You already know the iconic scene from Stephen Chbosky’s angsty coming-of-age film based upon his novel of the same name. Actor Emma Watson’s character stands in the back of a pick-up truck barreling toward the Fort Pitt Bridge, Bowie’s “Heroes” blaring, arms outstretched, yearning for freedom and release more than any movie character coming through a tunnel since Tim Robbins’ character at the end of Shawshank Redemption. We recommend the view, but not the act itself; instead, head to the West End Overlook. Often, uh, overlooked for the more popular views along Grandview Avenue in Mount Washington, it’s sometimes where the characters would hang out after school.
4800 Kennywood Boulevard, West Mifflin. kennywood.com
Some places, you don’t want to see change. West Mifflin’s Kennywood, the 122-year-old, self-proclaimed “Finest Traditional Amusement Park in America,” possesses a timeless charm that made it the perfect stand-in for a well-worn theme park in this 2009 teenage coming-of-age film. Kristen Stewart’s character worked the milk bottle game by the wooden 101-year-old Jack Rabbit roller coaster, which, to us, is the beating heart of Kennywood. After a century, purists still debate whether or not the front or back seat provides the most memorable experience. We say: try both, and then decide ¯_(ツ)_/¯.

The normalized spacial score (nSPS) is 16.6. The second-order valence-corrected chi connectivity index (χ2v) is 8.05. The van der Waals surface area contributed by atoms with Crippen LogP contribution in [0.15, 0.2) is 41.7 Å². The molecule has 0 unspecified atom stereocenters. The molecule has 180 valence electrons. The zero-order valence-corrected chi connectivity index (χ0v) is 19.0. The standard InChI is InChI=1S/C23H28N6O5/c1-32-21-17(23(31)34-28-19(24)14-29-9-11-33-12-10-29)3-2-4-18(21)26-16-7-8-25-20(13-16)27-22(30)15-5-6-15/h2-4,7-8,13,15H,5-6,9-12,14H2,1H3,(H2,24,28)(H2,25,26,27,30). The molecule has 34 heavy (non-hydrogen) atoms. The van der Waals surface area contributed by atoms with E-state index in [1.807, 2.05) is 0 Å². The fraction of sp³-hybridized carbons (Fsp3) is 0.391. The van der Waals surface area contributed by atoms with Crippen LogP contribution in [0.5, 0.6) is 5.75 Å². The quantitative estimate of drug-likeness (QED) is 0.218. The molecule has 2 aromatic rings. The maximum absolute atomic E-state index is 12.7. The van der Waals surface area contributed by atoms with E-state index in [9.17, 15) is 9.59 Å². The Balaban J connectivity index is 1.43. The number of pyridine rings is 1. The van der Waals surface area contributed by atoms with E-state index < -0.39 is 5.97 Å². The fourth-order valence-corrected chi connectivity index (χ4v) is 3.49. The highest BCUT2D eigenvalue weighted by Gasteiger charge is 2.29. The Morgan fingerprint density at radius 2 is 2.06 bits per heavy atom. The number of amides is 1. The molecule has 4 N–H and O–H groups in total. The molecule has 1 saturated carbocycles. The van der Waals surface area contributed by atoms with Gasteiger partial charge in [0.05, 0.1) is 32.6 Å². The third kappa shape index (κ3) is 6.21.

Silence of the Lambs (1991)
Soldiers and Sailors Memorial Hall and Museum
4141 Fifth Ave., Oakland. soldiersandsailorshall.org
Maybe the most terrifying psychological horror film ever made, Silence of the Lambs was filmed in and around the Steel City, most famously the University of Pittsburgh’s enormous Beaux-Arts Soldiers and Sailors Memorial Hall, which played host to the iconic scene in which Hannibal Lector, played by the inimitable Anthony Hopkins, escapes his holding cell. Other spots include the Carnegie Museum of Natural History, as well as the old Moxley’s Drug Store on the corner of Eighth and Amity in Homestead.
Jeff Goldblum travels back to Pittsburgh, his hometown. (Calm down, West Homestead, we know he’s really yours.) It is Pittsburgh, and yet it isn’t. It’s a mockumentary where actors play themselves and reality isn’t what it seems. This is Jeff Goldblum’s world. We are all just living in it.